# Computing $\frac{1}{\pi^{2}} \int_{\mathbb{C}} \exp(\lambda\alpha^{*}-\lambda^{*}\alpha)\exp(-|\lambda|^{2}/2)d^{2}\lambda$

This came up when attempting to do a routine calculation of Wigner function of the vacuum state

$$\frac{1}{\pi^{2}} \int_{\mathbb{C}} \exp(\lambda\alpha^{*}-\lambda^{*}\alpha-|\lambda|^{2}/2)d^{2}\lambda$$ I feel like there is a standard trick of completing the square, where we multiply by $$\exp(-|\alpha|^{2}/2)$$ in fact, I think the answer should be $$\exp(-|\alpha|^{2}/2)$$ by knowing that $$Q_{|0 \rangle \langle 0|}(\alpha)=\frac{1}{\pi}e^{-|\alpha|^{2}}$$ and that one can get the $$Q$$ function from the Wigner function by convolution with $$\exp(-2|\beta|^{2})$$.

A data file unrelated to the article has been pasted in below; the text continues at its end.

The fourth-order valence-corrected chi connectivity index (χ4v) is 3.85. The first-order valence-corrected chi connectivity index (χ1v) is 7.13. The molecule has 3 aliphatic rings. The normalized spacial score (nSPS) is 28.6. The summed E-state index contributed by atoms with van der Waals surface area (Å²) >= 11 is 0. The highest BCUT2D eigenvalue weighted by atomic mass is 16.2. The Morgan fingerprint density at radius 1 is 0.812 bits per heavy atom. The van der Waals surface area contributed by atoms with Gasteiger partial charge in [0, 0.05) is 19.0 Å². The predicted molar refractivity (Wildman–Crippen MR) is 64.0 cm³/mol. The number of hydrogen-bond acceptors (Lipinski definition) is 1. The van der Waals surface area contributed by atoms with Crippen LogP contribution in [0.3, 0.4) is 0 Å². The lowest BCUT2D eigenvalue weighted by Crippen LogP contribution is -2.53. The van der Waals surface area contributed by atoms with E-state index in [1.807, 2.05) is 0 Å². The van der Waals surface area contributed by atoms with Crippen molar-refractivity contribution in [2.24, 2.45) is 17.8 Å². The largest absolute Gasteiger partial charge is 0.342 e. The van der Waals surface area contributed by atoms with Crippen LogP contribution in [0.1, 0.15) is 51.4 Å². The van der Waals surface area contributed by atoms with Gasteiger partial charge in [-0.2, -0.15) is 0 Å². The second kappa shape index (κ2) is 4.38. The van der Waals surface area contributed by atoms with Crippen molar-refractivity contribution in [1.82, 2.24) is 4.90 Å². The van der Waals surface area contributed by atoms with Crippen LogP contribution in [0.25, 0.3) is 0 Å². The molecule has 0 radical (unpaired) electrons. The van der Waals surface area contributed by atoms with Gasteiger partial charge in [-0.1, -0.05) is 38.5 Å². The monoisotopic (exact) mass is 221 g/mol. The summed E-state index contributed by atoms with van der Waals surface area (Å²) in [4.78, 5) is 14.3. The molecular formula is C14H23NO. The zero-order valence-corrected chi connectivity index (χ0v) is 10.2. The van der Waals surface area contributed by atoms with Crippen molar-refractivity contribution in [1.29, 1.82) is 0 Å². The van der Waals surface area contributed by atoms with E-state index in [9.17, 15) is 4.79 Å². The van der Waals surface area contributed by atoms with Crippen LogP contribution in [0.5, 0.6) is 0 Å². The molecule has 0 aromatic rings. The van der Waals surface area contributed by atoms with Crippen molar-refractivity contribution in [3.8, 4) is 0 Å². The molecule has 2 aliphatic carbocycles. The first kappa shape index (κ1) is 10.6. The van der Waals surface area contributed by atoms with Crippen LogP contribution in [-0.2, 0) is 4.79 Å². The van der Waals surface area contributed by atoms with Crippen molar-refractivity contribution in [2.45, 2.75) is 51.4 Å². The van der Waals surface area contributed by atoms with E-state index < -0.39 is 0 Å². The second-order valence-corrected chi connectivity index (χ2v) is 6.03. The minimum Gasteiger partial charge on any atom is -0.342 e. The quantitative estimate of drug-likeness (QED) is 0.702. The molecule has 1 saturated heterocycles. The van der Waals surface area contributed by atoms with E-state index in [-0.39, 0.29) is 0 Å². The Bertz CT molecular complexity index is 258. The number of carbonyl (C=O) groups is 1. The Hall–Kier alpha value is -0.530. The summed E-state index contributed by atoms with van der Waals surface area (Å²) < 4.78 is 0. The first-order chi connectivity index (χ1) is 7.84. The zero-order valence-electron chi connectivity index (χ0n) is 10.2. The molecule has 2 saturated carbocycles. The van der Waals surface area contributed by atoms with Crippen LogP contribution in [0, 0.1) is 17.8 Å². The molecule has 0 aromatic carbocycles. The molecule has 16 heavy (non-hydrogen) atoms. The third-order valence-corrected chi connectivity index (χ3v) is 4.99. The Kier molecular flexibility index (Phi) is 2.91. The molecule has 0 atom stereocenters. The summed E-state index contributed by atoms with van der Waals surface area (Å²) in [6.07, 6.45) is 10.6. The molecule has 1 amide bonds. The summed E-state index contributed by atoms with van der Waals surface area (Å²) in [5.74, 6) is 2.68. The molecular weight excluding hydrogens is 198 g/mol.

• Do you know how to calculate an integral of the form $\int dx \exp(-ax^2+bx)$? Because you can just write $\lambda$ in terms of its real and imaginary parts and split it into two such integrals. Mar 18, 2022 at 22:25
• Oh I see. Let me look that up and try that. Mar 19, 2022 at 1:02
• Found this link: maths.dur.ac.uk/users/W.J.Zakrzewski/QM/gaussian.pdf will type up formal answer shortly Mar 19, 2022 at 13:36